Facebook wants to reach China’s Internet population, looking to boost connectivity and growth potential. But critics and analysts are doubtful of its prospects there.
The social network giant, now approaching a billion members, is planning its stock market launch in May; $5 billion worth of shares will be sold. Facebook, however, is estimated to be worth somewhere between $75 and $100 billion, and is looking to justify that value by expanding its advertising sales worldwide.
China appears to be part of that intended growth campaign, with Facebook noting in its IPO filing, “There are more than two billion global Internet users, and we aim to connect them all.” But China, which had previously blocked the website three years ago, may prove to be a tough market to crack.
“It’s actually a bit late for Facebook,” remarked Hong Kong-based analyst Elinor Leung. “It will be difficult for them to introduce something that will allow them to differentiate themselves” from the current ‘major players’ in China’s social networking climate.
Those social networks include Renren (which is similar in style to Facebook), and the Twitter-like microblogging service, Sina Weibo, both of which have millions of users each.
Facebook thrives on user-generated content, which “is very tough in China,” according to Rebecca MacKinnon, author of Consent of the Networked, a book which examines the nature of the modern Internet, juxtaposing it with issues like freedom and civil liberties. “Google attempted to run a search engine in China,” she said, “and they ended up giving up.”
Internet companies in China, she explained, are expected to delete content identified as objectionable by the government, have important blocking software in place, and typically moderate all activity, reporting anything questionable to the police. This poses the question of whether Facebook is willing to modify itself enough to measure up to China’s requirements.
Facebook admitted having concerns about complying with China’s laws. “We do not know if we will be able to find an approach to managing content and information that will be acceptable [both] to us and the Chinese government,” they said in their IPO filing. (Some would view this as Facebook being worried that by complying with China’s concerns, its profit levels might not be high enough.)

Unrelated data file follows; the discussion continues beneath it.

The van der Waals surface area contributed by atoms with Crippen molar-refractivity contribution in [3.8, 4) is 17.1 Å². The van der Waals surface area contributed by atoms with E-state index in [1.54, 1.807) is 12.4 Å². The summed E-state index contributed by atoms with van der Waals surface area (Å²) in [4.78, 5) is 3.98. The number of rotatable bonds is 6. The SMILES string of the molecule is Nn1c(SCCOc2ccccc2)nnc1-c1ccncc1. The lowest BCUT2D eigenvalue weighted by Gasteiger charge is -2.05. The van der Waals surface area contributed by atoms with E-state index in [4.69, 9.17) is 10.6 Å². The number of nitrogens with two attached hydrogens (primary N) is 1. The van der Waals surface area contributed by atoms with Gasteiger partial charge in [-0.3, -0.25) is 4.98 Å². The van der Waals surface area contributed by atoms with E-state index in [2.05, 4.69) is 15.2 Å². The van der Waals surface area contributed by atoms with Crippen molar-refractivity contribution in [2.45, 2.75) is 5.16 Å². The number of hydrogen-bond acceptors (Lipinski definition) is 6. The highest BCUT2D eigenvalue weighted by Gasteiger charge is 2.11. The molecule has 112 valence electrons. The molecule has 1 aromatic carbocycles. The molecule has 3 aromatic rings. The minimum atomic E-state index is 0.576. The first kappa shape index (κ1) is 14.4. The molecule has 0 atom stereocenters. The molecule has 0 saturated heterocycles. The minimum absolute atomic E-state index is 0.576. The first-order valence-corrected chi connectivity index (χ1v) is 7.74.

Essentially, this means that whether or not Facebook and China can come to a compromise is anyone’s guess.
Joe Chen, Chief Executive of Renren, said that if Facebook were re-introduced into China, it would be entering “a much more competitive market with a significantly different culture, business environment, and other characteristics than what it had previously experienced in the global market.”
What it comes down to, some feel, is that Facebook might do better to simply stick to its own U.S. user base, rather than try and plant itself solely in the middle of a landscape already populated by more localized, China-oriented websites.
“The Chinese have been social for years, and Facebook would only be one more option among many,” said Sam Flemming, a Shanghai-based social media consultant.
Meanwhile, the U.S. Internet community is asking how much further Facebook could expand. The network’s business grew 77.8 percent from 2007 to 2008, 185 percent in 2009, 154 percent in 2010, and 89 percent in 2011. Basically, its growth rate is receding. This calls into question who would consider Facebook’s business worth owning, and just how relevant Facebook will be a few years from now.
And in the end, suggested Beijing-based Internet consultant Duncan Clark, China’s content objections may be anathema to Facebook’s expansion campaign, anyway. “Chinese consumers don’t ever want to have some second-class or dumbed down offering,” he said.
Photo: “The outside view of Facebook’s headquarters in Menlo Park, Calif. Facebook may now be setting its sights on China’s Internet base.” Paul Sakuma/AP Photos